If your eardrum is damaged by ear popping, this condition is called barotrauma. Most of the time, our eardrums don't burst due to popping but ear popping can certainly get your attention when it occurs. Sometimes you may be extremely grateful that your ear has popped because it relieves built-up pressure in the ear, which can cause discomfort and the inability to hear.
Generally, ear pressure and the subsequent ear popping aren't serious problems but on occasion this can develop into an acute or chronic problem when it is occurring too often. When this happens, an ear infection, a perforated eardrum and loss of hearing can result.
When there are differences in the pressure outside of the eardrum and inside the eardrum, ear popping can occur. According to Dr. Andrew Weil of Drweil.com, changing ear pressure can occur when you are swimming underwater, travelling at high altitudes or flying in an aeroplane.
When the Eustachian Tube Is Blocked
The ear and the back of the nose and upper throat are connected by the Eustachian tube. Blockage of the Eustachian tube can cause popping of the ear as well as a clicking sound, a tickle in the ear and the feeling of fullness in the ear, according to Medicine.net.com. The tube can be blocked if you are having a sinus flare-up or allergies. An enlarged adenoid can also result in blockage. In a rare case, blockage can be the result of tumours or masses that are located in the base of the skull. The clicking noise that you hear in your ear may be due to springy cartilage that surrounds the tube and which clicks particularly loud when the tube opens and closes.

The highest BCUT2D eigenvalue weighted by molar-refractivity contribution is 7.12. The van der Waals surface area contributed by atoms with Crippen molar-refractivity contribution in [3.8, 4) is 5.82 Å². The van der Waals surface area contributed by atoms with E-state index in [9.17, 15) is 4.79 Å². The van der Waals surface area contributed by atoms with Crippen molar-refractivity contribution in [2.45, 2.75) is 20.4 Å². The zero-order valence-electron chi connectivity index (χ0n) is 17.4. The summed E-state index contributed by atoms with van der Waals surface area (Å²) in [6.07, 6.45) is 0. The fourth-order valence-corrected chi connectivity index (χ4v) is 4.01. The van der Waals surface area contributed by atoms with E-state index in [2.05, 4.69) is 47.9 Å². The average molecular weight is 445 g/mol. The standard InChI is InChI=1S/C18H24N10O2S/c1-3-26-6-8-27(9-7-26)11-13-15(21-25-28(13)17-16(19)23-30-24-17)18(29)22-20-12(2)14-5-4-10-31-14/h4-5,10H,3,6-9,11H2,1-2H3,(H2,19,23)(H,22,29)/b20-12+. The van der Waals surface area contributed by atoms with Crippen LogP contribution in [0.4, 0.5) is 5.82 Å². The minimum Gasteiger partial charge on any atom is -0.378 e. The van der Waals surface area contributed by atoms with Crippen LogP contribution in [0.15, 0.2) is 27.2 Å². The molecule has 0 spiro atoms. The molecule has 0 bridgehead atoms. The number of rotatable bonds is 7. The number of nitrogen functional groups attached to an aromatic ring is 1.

What To Do
If your ears are full of pressure, it helps to swallow or yawn because this opens the Eustachian tube. When you open the tube as such, this enables air to flow out of or into the middle ear, which equalises the pressure on the eardrum. Library.thinkquest.org explains that the Eustachian tube serves as a pressure valve. When the tube opens that's when you feel the pop. You may also hear your ears making a clicking nose when you swallow because a bubble of air has come from the back of your nose and has situated itself in your middle ear. To manage this, the bubble has passed through the Eustachian tube, which is about the size of a pencil lead and is lined with membranes, and travelled into the middle ear.
Dr. Weil notes that ear popping may occur because of allergy or sinus-related conditions or from a upper respiratory infection. If you can't get relief by yawning, sniffing and swallowing, he recommends gargling warm salt water, which should clear the Eustachian tubes. Chewing gum or sucking candy may help. Try an antihistamine or a nasal decongestant and see if that eliminates the problem. If not, see a doctor.